Briefing

A New Transparency for Businesses under the Modern Slavery Act 2015

Posted by: Anthony Turner and Casimir Gross | Date posted : 20/01/2016

The Modern Slavery Act 2015 (MSA) consolidates the existing UK offences relating to slavery and human trafficking, while increasing the penalties for those found guilty.  In particular, the MSA has increased the maximum custodial sentence for serious offenders of Slavery and Human Trafficking from 14 years to life. 

More relevant for businesses is the additional requirement of the MSA that, as from 29 October 2015, commercial organisations must prepare a 'slavery and human trafficking statement' (statement) for each financial year.

Who needs to prepare a statement?

Commercial organisations (Companies, Partnerships, Limited Partnerships and Limited Liability Partnerships) must comply with the MSA if they:

  • carry on a business or part of a business in any part of the United Kingdom;
  • have an annual turnover of £36m or more; and
  • supply goods or services.

When does the statement need to be published?

Although there is no prescribed time limit in which to make the statement, guidance suggests it should be published as soon as possible after the financial year end to which it relates.

It is worth noting that a commercial organisation with a financial year that ends before 31 March 2016 does not have to make a statement in respect of that financial year, but will need to do so in respect of future years.  It will, nonetheless, be prudent for an organisation that will be caught by the MSA to address the issues raised by the MSA early and adopt policies and to prepare to comply with the MSA.  There is no harm in producing the statement before it is strictly required by the MSA.

What form should the statement take?

Whilst the MSA only sets out content that may be included (see below), guidance recommends that the statement should be:

  • written in simple language to ensure that it is easily accessible to everyone;
  • succinct but cover all the relevant points and link to relevant publications, documents or policies;
  • in English, but may be provided in other languages that are relevant to the supply chain; and
  • if the organisation has a website it must publish the statement on that website and include a link to the statement on that website's homepage.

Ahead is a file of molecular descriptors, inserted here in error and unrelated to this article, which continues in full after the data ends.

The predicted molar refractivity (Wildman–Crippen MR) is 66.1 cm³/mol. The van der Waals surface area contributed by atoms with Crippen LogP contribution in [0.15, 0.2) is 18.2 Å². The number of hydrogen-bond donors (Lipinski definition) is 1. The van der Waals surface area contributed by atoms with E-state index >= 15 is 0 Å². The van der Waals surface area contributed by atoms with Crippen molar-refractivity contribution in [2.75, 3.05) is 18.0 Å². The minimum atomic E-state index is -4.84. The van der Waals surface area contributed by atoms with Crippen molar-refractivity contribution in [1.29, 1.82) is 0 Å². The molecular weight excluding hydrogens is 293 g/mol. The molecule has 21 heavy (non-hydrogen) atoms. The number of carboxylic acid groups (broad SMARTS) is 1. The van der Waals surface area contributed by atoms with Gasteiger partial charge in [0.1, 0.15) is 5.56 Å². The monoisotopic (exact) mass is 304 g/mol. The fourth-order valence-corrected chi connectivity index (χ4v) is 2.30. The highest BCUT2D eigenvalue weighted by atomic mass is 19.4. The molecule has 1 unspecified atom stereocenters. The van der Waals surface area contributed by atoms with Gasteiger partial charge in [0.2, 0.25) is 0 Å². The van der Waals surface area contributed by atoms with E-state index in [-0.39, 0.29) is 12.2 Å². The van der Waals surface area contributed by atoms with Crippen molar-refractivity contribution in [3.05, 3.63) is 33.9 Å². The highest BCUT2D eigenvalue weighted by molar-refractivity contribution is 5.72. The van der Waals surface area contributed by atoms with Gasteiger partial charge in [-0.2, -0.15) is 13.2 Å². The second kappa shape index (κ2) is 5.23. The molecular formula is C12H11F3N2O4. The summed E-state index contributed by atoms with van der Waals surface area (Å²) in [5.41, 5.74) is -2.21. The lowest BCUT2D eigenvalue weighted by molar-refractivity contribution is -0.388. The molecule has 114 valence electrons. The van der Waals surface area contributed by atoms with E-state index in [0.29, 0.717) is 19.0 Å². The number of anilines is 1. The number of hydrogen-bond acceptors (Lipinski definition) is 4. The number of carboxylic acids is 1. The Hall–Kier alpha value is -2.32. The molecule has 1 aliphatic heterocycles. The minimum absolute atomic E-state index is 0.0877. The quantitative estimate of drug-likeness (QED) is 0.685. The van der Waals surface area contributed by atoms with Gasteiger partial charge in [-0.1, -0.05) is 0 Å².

What needs to be included in the statement?

The statement should aim to set out what the organisation has done to ensure that there is no modern slavery in their supply chains or their own businesses.  The MSA guidance as to what may be included to achieve this are:

  • the organisation's structure, its business and its supply chains;
  • its policies in relation to slavery and human trafficking;
  • its due diligence processes in relation to slavery and human trafficking in its business and supply chains;
  • the parts of its business and supply chains where there is a risk of slavery and human trafficking taking place, and the steps it has taken to manage the risk;
  • its effectiveness in ensuring that slavery and human trafficking is not taking place in its business or supply chains; and
  • the training about slavery and human trafficking available to its staff. 

Priority steps to prepare for the MSA transparency requirements

The MSA requires the statement to be approved and signed by an appropriate senior person in the business, ensuring a level of senior accountability.  The relevant person depends on the type of organisation.  For a body corporate the statement must be approved by the board of directors and signed by a director.  For a limited liability partnership it must be approved by the members and signed by a designated member.  If the organisation is any other kind of partnership, a partner is required to sign the statement.

It is ultimately the responsibility of the management of an organisation to ensure that the MSA has been complied with, both in form but also in substance.  A high-level summary of the action that should be taken is:

  • Carry out a review and a risk assessment of the potential for slavery or human trafficking in your organization and supply chains;
  • Check anti-slavery clauses in contracts with suppliers;
  • Undertake training of both business personnel and supply chains;
  • Incorporate anti-slavery compliance into policies and procedures; and
  • Identify the countries in which the organisation operates and which understand the organisation's operations.

Consequences of failing to prepare a statement

If a commercial organisation fails to prepare a statement, the Secretary of State may bring civil proceedings in the High Court for an injunction requiring that organisation to comply.

Furthermore, organisations are likely to suffer damage to their reputation and brand if they are found to have breached the requirements of the MSA by failing to prove that they are doing their bit to help eliminate Modern Slavery.

If you require further information on anything covered in this briefing please contact Anthony Turner (anthony.turner@farrer.co.uk; 020 3375 7460) or your usual contact at the firm on 020 3375 7000. Further information can also be found on the Corporate page on our website.

This publication is a general summary of the law. It should not replace legal advice tailored to your specific circumstances.

© Farrer & Co LLP, January 2016